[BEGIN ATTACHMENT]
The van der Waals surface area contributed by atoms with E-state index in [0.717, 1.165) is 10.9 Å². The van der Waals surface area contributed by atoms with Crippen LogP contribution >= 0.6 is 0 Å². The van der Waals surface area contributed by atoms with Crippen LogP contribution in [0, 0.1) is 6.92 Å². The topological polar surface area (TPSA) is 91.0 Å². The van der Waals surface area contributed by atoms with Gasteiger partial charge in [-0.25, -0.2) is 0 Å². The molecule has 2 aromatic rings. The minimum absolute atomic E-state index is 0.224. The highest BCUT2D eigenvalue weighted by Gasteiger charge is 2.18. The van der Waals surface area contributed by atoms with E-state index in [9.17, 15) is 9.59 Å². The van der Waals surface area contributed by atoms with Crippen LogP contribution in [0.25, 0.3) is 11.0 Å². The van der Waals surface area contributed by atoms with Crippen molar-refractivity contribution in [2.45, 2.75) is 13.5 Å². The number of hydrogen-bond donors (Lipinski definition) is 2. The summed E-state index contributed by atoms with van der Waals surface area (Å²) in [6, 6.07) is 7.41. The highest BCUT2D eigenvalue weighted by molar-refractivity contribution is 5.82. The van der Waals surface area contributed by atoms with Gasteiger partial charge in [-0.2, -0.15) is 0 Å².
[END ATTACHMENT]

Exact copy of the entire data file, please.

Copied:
The van der Waals surface area contributed by atoms with E-state index in [0.717, 1.165) is 10.9 Å². The van der Waals surface area contributed by atoms with Crippen LogP contribution >= 0.6 is 0 Å². The van der Waals surface area contributed by atoms with Crippen LogP contribution in [0, 0.1) is 6.92 Å². The topological polar surface area (TPSA) is 91.0 Å². The van der Waals surface area contributed by atoms with Gasteiger partial charge in [-0.25, -0.2) is 0 Å². The molecule has 2 aromatic rings. The minimum absolute atomic E-state index is 0.224. The highest BCUT2D eigenvalue weighted by Gasteiger charge is 2.18. The van der Waals surface area contributed by atoms with E-state index in [9.17, 15) is 9.59 Å². The van der Waals surface area contributed by atoms with Crippen LogP contribution in [0.25, 0.3) is 11.0 Å². The van der Waals surface area contributed by atoms with Crippen molar-refractivity contribution in [2.45, 2.75) is 13.5 Å². The number of hydrogen-bond donors (Lipinski definition) is 2. The summed E-state index contributed by atoms with van der Waals surface area (Å²) in [6, 6.07) is 7.41. The highest BCUT2D eigenvalue weighted by molar-refractivity contribution is 5.82. The van der Waals surface area contributed by atoms with Gasteiger partial charge in [-0.2, -0.15) is 0 Å².